Review by Roman Stadtler
Well, here's some words I never anticipated writing: Helen Keller, as a super-human government agent, is a actually a good comic! Yeah, I know, I can't believe it either.
Helen Keller is given a device by Alexander Graham Bell that lets her see and hear, gives her super-human strength and agility, and an intense violent aggressiveness (or is it repressed anger about her disabilities, given a fantastic outlet/manifestation?), becomes an agent for the U.S. government to protect Prez McKinley, and finds she can also perceive more than anyone guessed. It's a fantastic premise, with sci-fi elements and Victorian mystery, that holds great promise.
I've never read any biographies of Keller, but the writer of Helen Killer, Andrew Kreisberg, has, and it shows. He's done his research, and there's good representations of Keller contemporaries like Bell, McKinley, Annie Sullivan (Helen's teacher), and real historical events, like the McKinley shooting. There's a nice text piece of historical factoids at the end of the first two issues, providing more items of interest to history geeks like me (oh no, I don't limit my geekiness to just comics!).
Keller is presented as intelligent, politically and socially savvy, independent and free-thinking, just as she was in real life. She's shown as not trusting the invention that gives her sight, because she doesn't trust the intensity of the feelings that accompany it, and, perhaps, because it could somehow lessen the achievements of her life up to that point.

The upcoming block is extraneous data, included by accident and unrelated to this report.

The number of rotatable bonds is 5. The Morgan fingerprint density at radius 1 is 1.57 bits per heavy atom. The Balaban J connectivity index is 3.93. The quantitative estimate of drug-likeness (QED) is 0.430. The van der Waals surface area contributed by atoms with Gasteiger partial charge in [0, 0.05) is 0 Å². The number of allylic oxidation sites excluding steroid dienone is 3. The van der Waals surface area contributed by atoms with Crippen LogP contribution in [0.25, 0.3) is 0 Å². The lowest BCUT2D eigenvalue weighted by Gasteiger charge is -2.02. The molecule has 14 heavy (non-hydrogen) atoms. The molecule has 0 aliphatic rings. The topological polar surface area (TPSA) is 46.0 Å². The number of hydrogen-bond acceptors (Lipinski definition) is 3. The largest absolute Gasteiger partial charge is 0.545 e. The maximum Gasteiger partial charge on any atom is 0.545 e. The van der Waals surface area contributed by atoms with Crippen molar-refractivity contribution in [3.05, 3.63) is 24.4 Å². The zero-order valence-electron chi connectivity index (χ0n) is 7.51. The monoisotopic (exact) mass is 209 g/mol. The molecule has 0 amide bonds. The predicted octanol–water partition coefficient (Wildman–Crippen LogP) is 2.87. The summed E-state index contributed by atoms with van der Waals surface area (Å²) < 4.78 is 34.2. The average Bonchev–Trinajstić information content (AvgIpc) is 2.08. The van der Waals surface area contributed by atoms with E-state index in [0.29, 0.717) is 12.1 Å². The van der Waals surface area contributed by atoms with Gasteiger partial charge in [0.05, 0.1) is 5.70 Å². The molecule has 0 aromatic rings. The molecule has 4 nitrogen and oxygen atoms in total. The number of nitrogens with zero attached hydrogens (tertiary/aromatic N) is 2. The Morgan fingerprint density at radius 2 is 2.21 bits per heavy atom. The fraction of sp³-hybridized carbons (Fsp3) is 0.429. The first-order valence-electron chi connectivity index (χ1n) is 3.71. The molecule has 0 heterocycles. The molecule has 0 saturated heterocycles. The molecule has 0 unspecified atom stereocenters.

There's plenty of dramatic tension around Helen's relationship with her teacher, Annie, and the way Helen's new abilities and role changes their relationship; Helen's own emotions and inner life (given form, perhaps? A mystery abounds....); and a possible romantic interest(?); plus a larger Evil afoot.
Plenty of action, too, though that wasn't as interesting to me as the actual characterizations and solid storytelling in what I expected to be just another crappy "hot chick kickin' ass" book. The art is better than the average low budget indy book. There was one ridiculous acrobatic bit using an American flag in the second issue, but that's the only complaint I have in the entire first two issues! Check it out!